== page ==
In the beginning of the twentieth century, the University of
Göttingen was one of the top research centers for mathematics
in the world. The mathematician David Hilbert was a
well-established professor there, and during the winter semester of
Thanks to the rabbit I pulled out of my hat on my returning from the museum the other evening, I’ve been able to get back on track. But today I’m filled with a strange mixture of optimism and dread. . . . the complexity of the mathematical landscape that’s now opened up makes my head spin if I think about it for more than a few moments.
Can one predict the future arrangements of planets over
extremely large time periods? For centuries this issue has
triggered dreams of curious people, and hot debates by specialists
including Newton, Lagrange, Poincare, Kolmogorov, Laskar,
John Brockman, founder and proprietor of the Edge website,
asks a question every New Year and invites the public to answer it.
THE EDGE QUESTION 2012 was, “What is your favorite deep,
elegant, or beautiful explanation?” He got 150 answers that
Derek and I had several conversations during lunches about the potential for “The Symplectic Piece.” And he continued to attend occasional lectures on the subject, searching for a way to map symplectic geometry onto a musical score.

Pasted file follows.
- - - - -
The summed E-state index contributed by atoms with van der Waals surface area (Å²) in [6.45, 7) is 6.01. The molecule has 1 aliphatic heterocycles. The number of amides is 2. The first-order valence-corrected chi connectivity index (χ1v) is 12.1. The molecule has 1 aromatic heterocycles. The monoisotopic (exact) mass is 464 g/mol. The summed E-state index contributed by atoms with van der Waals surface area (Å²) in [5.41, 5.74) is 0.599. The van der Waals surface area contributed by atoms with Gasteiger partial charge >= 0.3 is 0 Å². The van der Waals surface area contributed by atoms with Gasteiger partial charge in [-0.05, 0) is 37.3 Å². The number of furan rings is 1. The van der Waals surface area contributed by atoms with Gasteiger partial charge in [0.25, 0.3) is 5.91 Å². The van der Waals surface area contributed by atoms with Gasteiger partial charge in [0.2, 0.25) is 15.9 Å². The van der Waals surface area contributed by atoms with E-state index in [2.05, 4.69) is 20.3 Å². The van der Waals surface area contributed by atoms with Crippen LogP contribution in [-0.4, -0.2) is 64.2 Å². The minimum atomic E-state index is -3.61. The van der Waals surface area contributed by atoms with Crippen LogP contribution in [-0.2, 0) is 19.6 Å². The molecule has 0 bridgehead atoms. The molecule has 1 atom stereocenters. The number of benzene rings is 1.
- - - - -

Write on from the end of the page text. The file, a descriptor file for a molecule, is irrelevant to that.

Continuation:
The stability of the solar system is one of the oldest problems
in theoretical physics, dating back to Isaac Newton. After Newton
discovered his famous laws of motion and gravity, he used these to
determine the motion of a single planet around the...
The mathematical problems arising from modern celestial
mechanics, which originated with Isaac Newton’s
Principia in 1687, have led to many mathematical theories.
Poincaré (1854–1912) discovered that a system of
several celestial bodies moving under...
A conference on algebraic and differential geometry was held
last fall in celebration of the seventieth birthday of former
Institute Director (1991–2003) Phillip A. Griffiths, a
Professor in the School of Mathematics, who will retire at the end